of the salivary glands.  It doesn't mean that I don't have Sjogrens, but they classify this condition as one

of the IgG4 diseases.  From what I understand, IgG4 can effect other organs too.  It makes me wonder

 if my messintary and lung nodes are due to this.  The article I read said that these diseases respond

well to steroids.  I feel like if they had performed the salivary gland biopsy 15 years ago, it would have

 been positive for sjs.  The tissue sample couldn't be used to get a focus score for sjs because all the

 glands had atrophied.  My other salivary glands have not been tested yet, but they probably

went first.
Title: Re: Biopsy results in!
Post by: BKreader on June 06, 2013, 12:16:32 PM
Hi! I am new here. I just had a very similar experience to your's Mizzy. I had my lip biopsy results come back 2 days ago and the doctor said they could not confirm Sjogren's because the sample ( which was pretty large) was scar tissue. My doctor said this is very unusual but can be indicative of Sjogren's. When trying for a second sample, she was not seeing any glands so she stopped not wanting to put me through the pain of another bad sample. My Rhuemy wants do some other work up on me. Not sure what. I'm a little nervous. What (other than Sjogren's) can cause scarring and tissue death of the salivary glands? Later in the day, I had the Schirmer's test which confirmed my dry eyes. I also have +ANA speckled patteren but SSA & SSB were neg. My eye doc said he was giving me a clinical diagnosis of Sjogren's. I am concerned that I didn't ever realize I had a problem with my salivary glands since I occasionally drool when I sleep. I guess one parotid gland is hardly producing anything. I have had issues with systemic lymph swelling off and on for months now. I am concened about the connection to lymphoma. Mizzy please let me know what you discover.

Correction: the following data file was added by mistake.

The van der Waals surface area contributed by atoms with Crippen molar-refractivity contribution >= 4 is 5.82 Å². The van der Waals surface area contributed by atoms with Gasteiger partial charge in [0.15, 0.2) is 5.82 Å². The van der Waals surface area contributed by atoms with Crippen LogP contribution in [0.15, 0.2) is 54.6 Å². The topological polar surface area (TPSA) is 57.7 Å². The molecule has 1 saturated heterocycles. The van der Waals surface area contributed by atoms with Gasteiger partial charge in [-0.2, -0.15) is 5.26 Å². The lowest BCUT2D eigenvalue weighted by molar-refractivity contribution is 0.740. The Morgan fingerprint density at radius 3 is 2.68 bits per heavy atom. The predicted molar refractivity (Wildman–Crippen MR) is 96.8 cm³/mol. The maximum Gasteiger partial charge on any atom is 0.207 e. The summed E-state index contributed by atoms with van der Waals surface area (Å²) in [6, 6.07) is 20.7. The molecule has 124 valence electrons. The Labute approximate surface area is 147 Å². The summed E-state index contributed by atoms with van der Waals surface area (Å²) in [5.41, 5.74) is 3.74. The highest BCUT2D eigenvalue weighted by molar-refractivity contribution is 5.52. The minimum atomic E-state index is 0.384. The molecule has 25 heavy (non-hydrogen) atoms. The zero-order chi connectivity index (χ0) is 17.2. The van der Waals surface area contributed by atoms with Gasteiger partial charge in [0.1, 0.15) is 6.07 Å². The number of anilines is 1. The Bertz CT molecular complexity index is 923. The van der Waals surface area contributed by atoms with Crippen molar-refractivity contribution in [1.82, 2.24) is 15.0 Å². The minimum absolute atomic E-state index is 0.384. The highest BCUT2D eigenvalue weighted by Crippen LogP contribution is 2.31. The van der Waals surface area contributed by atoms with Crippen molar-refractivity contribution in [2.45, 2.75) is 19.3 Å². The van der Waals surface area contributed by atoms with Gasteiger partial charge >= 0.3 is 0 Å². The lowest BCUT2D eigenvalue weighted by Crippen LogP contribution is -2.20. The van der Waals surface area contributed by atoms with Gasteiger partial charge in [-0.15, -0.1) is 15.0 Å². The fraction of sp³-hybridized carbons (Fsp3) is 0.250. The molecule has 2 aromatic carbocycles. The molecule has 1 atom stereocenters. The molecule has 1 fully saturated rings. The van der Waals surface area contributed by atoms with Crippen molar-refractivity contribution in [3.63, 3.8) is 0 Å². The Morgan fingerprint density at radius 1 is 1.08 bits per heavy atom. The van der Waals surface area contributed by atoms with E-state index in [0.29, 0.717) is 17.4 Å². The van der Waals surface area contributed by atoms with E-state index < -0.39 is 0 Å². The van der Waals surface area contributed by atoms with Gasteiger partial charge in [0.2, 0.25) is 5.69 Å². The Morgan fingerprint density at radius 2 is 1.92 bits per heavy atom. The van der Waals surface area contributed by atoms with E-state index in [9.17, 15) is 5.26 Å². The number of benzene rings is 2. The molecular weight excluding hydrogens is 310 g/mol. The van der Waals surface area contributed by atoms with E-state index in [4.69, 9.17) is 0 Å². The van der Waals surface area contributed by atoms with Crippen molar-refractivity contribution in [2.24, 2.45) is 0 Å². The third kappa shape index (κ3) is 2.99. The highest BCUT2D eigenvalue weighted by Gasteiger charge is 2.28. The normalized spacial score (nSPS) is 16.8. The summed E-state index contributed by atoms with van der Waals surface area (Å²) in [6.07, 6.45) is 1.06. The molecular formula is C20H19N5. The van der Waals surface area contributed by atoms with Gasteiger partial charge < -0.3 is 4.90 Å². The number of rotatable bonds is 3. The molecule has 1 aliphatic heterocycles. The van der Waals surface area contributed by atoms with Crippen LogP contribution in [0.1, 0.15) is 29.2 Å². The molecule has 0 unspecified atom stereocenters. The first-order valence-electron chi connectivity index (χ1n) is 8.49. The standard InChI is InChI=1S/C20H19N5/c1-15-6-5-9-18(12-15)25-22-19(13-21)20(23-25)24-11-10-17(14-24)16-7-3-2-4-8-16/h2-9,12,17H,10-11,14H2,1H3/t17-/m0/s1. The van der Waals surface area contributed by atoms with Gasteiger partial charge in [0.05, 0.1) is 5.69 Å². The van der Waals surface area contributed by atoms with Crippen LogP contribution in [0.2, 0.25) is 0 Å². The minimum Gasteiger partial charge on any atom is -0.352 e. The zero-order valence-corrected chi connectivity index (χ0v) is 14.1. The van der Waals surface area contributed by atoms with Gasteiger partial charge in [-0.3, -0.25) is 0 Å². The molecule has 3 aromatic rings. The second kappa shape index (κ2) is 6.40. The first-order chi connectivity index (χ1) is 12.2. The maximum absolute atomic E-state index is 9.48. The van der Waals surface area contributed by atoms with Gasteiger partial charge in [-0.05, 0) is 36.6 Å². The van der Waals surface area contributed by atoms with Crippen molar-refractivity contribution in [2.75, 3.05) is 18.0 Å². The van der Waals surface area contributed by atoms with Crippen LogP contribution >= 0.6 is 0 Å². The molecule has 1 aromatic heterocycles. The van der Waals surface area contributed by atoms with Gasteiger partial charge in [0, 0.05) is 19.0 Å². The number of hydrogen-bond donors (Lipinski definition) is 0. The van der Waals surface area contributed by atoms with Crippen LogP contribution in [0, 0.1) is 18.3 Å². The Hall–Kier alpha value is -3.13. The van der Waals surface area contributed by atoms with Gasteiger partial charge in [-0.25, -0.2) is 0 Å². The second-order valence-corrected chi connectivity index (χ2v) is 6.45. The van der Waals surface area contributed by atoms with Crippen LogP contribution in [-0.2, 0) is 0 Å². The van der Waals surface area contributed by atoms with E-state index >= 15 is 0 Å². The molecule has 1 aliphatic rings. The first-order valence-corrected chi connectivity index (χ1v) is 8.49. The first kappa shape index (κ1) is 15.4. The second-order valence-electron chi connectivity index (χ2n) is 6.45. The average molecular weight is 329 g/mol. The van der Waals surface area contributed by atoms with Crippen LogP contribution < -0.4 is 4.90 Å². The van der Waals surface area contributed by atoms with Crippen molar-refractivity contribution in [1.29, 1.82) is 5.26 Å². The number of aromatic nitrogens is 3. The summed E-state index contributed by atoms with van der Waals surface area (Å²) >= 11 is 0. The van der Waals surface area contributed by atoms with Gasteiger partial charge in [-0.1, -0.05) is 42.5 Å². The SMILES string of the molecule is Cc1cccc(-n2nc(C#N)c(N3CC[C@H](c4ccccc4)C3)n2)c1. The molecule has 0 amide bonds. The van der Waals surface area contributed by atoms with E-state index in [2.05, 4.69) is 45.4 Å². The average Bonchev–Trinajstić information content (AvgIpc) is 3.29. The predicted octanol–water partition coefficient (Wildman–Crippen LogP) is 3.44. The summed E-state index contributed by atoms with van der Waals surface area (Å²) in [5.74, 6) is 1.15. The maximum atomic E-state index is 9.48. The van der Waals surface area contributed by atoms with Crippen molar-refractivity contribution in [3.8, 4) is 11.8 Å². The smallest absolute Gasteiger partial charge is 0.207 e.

Title: Re: Biopsy results in!
Post by: irish on June 06, 2013, 08:59:27 PM
I am just going to add a few things knowing that lip biopsies are notoriously hard to assess---at least for some pathologists and docs.

The way I have understood it, the lip biopsy is done and the important thing is that the doc is able to get a good sample of tissue that contains salivary glands. The criteria for sjogrens is that there are a certain number of glands in a specified area of tissue. I think that the number of these certain cells in the specified area goes from 1-4 or that is how they numerically determine whether it is sjogrens.

That is the best I can explain my understanding at this time of night. Anyone else have anything to add. My pathology report is very short and sweet with a number. Irish
Title: Re: Biopsy results in!
Post by: anita on June 07, 2013, 06:07:19 AM
The grading of biopsies is as follows:

It is to look at the lymphocytes, histiocytes, and plasms cells present (NOT salivary glands).  Although, they look at the condition of the glands as well--but that is NOT the determining factor for diagnosis.  They determine how many focuses are present within a 4 mm sq area.  **A focus= an aggregate of 50 of more lymphcytes, histiocytes, and plasma cells.

Grading: (lymphocytes, histocytes, and plasma cells)

0    absent
1    slight infiltrate
2    moderate infiltrate or less then one focus**
3    one focus present
4    more then one focus present

Anything graded above grade 2 is positive for Sjogren's

This is from the Greenspan, et al  " The Histopathy of Sjogren's Syndrome in Labial Salivary Gland Biopsy", 1974

Mine was done at Johns Hopkins and this scale was printed right along  with my details results of what they found and how significant the lymphoid activity was.  It's scary to think that some are getting result with just a positive/negative wording and NO explanation or details of what was found.  I would demand to see the scale the pathologist used.